A court in Smolensk, north-west Russia, has frozen 9.3 billion rubles ($145 million) from the bank accounts of Swedish furniture giant IKEA.
The seizure this month is just the latest round in a decade-long dispute between the company and one of its previous business partners, Konstantin Ponomaryov.
The Smolensk court ruled in favour of Ponomaryov, who has been trying to recover 9.3 billion rubles in what he says are unpaid fees from IKEA’s operations in Russia.
The ruling forbids Russia’s Federal Tax Service from registering any reorganizations or mergers of the company. The order is likely to prevent IKEA’s Russian subsidiary from ignoring the ruling.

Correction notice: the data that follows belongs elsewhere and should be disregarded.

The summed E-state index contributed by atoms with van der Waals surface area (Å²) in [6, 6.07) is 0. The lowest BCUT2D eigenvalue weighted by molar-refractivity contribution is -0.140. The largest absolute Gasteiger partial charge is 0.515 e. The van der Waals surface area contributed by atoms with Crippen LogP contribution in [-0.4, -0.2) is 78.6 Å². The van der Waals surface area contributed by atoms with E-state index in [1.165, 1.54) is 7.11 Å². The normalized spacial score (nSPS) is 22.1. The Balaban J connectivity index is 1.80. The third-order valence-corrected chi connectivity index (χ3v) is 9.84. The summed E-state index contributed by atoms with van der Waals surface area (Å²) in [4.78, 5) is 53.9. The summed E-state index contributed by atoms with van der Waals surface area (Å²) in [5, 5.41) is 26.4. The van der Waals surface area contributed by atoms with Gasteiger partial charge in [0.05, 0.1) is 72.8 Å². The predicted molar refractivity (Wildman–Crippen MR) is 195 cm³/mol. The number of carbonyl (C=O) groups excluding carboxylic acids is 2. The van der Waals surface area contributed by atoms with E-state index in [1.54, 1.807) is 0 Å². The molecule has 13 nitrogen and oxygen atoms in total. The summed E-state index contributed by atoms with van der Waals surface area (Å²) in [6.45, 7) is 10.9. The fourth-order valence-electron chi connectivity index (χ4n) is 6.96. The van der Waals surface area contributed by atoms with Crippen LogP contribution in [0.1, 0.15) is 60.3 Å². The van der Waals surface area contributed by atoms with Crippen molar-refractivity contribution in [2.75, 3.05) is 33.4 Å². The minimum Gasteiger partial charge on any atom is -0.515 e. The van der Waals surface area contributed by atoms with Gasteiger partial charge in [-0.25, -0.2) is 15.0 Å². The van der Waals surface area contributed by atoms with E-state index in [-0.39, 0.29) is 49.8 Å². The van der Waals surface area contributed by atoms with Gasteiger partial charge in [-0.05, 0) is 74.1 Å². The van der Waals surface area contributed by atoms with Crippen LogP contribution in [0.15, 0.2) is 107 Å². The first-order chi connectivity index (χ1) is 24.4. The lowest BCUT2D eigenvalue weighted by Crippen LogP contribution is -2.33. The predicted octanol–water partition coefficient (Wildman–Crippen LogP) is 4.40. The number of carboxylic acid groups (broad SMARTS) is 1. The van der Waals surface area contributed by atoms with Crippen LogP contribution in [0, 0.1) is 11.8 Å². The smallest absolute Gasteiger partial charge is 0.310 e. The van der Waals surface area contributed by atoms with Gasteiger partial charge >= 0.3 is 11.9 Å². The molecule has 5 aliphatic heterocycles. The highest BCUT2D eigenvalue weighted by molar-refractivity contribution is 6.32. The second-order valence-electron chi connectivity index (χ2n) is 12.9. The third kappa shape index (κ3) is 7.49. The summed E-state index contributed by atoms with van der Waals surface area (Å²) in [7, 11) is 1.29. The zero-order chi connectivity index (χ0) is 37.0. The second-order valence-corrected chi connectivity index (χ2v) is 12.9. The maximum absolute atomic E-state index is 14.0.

IKEA has said it considers the court’s decision “unfounded and illegal.”
“We are already disputing [the ruling],” the Swedish company’s press service told the RBC news site Friday, adding that Ponomaryov’s actions amounted to a form of extortion through the courts.
IKEA’s lawyer Viktor Stepanov accused Ponomaryov of operating a scheme in which the company’s money will “immediately be removed from Russia into an offshore account.”
IKEA and Ponomaryov have a long and acrimonious history. From 2006 to 2010, the two parties were locked in a payment dispute over electrical generators for IKEA’s St. Petersburg stores. In 2008, Ponomaryov accused IKEA of ceasing to pay rent for the generators. IKEA agreed to pay Ponomaryov 25 billion rubles ($390 million) two years late.
Ponomaryov launched a new case against the company in August 2016.
IKEA has rented generators for its Russian stores ever since local authorities abruptly shut off electricity to their inaugural Moscow store shortly before its opening.